Parenting Consultants/Coordinators are like a mini court. You agree to use them to settle parenting disputes instead of going to the court. The Parenting Consultant/Coordinator is now basically the judge of your family to settle disputes about the children. In court, you must file a motion in order for a judge to make a decision. That is how it works. Courts are not just sitting around watching people and waiting for something to happen so they can jump in uninvited and decide an issue. In the Parenting Consultant process, you must ask the PC to make a decision and you should also give them an idea of how you want the matter resolved. This is similar to how you ask a court to decide an issue for you. You lay out the area of disagreement, tell the court how you want to see it decided, and ask the court to decide it. Since a Parenting Consultant is a mini court on their own, you want to approach issues the same way. The difference is that Parenting Consultants don’t have to know or understand the law. They are deciding the law of your family as is spelled out in your court orders, or agreements that the two parents have created over the years. In their role they are also supposed to “assist” the parents in co-parenting.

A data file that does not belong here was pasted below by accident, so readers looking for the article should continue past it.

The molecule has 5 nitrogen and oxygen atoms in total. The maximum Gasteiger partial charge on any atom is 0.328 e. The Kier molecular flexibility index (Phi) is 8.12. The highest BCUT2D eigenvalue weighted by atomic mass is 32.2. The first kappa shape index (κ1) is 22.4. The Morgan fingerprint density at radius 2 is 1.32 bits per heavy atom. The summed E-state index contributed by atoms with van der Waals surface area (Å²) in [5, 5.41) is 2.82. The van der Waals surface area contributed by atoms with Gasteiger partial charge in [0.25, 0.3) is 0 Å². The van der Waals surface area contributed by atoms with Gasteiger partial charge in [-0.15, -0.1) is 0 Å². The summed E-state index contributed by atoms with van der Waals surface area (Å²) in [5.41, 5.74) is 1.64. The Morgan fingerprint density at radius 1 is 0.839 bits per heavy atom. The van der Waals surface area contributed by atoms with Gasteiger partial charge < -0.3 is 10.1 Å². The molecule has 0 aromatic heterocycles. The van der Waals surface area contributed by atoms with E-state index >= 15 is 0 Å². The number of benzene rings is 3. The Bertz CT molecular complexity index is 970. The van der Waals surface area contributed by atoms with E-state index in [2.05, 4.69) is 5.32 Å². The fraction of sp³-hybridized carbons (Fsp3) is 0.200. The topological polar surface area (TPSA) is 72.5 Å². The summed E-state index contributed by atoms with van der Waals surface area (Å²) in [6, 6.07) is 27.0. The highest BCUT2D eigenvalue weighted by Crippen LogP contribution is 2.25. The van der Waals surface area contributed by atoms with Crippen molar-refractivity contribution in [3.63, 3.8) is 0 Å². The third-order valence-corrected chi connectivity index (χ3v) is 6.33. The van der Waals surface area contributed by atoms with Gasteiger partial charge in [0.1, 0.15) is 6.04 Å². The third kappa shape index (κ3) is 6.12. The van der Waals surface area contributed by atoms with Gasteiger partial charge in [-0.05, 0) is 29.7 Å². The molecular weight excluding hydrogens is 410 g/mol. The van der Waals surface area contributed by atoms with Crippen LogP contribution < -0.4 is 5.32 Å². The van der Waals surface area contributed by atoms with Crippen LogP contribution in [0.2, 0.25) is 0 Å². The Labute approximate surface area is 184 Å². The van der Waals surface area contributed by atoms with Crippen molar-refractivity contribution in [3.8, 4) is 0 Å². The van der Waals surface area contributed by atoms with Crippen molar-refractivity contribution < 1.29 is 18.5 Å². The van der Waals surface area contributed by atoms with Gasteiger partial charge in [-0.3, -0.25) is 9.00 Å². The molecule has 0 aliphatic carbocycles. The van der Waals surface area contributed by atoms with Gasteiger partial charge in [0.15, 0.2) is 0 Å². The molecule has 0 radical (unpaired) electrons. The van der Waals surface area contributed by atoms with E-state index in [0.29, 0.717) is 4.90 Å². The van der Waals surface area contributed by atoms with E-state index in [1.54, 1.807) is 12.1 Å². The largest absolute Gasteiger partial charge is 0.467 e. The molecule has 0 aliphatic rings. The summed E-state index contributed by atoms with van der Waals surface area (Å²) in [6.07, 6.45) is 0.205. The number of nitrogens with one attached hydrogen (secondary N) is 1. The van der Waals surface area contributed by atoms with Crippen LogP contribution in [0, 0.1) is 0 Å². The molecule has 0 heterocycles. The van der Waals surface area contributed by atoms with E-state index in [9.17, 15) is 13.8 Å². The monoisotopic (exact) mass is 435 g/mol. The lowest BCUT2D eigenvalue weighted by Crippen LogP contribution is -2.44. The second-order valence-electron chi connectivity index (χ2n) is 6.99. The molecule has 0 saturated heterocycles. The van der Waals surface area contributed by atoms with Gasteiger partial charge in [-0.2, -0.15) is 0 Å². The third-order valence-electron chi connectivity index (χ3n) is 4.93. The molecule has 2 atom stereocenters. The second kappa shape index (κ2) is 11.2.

When you tell a parenting consultant about a history of abuse, you need to take it further than just telling your story. When you tell a court authority a story, they can really just determine if they believe it or not. They could also, I suppose, try to make the abuse stop, but when you tell your PAST story, to them, it has already stopped. Again, there is nothing they can do about something that happened in the past.
I see victims who have learned that domestic violence has an impact on custody and so they continue to tell their story repeatedly, hoping to get some kind of action out of the court authority, whether it is a PC or a judge, but you need to know: